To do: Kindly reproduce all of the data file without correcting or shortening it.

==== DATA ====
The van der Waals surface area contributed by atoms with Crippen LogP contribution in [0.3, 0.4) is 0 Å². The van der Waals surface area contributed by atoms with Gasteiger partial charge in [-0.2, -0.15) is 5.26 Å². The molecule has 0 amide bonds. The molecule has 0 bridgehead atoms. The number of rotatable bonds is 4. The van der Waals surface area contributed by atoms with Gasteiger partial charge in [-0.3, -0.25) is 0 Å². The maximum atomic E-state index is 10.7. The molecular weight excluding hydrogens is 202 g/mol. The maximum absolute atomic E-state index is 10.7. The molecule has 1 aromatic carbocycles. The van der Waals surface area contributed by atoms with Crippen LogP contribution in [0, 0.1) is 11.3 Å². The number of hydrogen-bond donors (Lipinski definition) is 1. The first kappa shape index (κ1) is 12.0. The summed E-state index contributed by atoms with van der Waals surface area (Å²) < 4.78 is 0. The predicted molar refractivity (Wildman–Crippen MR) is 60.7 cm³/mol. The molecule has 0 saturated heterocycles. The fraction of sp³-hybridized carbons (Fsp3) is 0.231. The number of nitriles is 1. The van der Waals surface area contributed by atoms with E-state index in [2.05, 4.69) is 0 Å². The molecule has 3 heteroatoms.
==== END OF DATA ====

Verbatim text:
The van der Waals surface area contributed by atoms with Crippen LogP contribution in [0.3, 0.4) is 0 Å². The van der Waals surface area contributed by atoms with Gasteiger partial charge in [-0.2, -0.15) is 5.26 Å². The molecule has 0 amide bonds. The molecule has 0 bridgehead atoms. The number of rotatable bonds is 4. The van der Waals surface area contributed by atoms with Gasteiger partial charge in [-0.3, -0.25) is 0 Å². The maximum atomic E-state index is 10.7. The molecular weight excluding hydrogens is 202 g/mol. The maximum absolute atomic E-state index is 10.7. The molecule has 1 aromatic carbocycles. The van der Waals surface area contributed by atoms with Crippen LogP contribution in [0, 0.1) is 11.3 Å². The number of hydrogen-bond donors (Lipinski definition) is 1. The first kappa shape index (κ1) is 12.0. The summed E-state index contributed by atoms with van der Waals surface area (Å²) < 4.78 is 0. The predicted molar refractivity (Wildman–Crippen MR) is 60.7 cm³/mol. The molecule has 0 saturated heterocycles. The fraction of sp³-hybridized carbons (Fsp3) is 0.231. The number of nitriles is 1. The van der Waals surface area contributed by atoms with E-state index in [2.05, 4.69) is 0 Å². The molecule has 3 heteroatoms.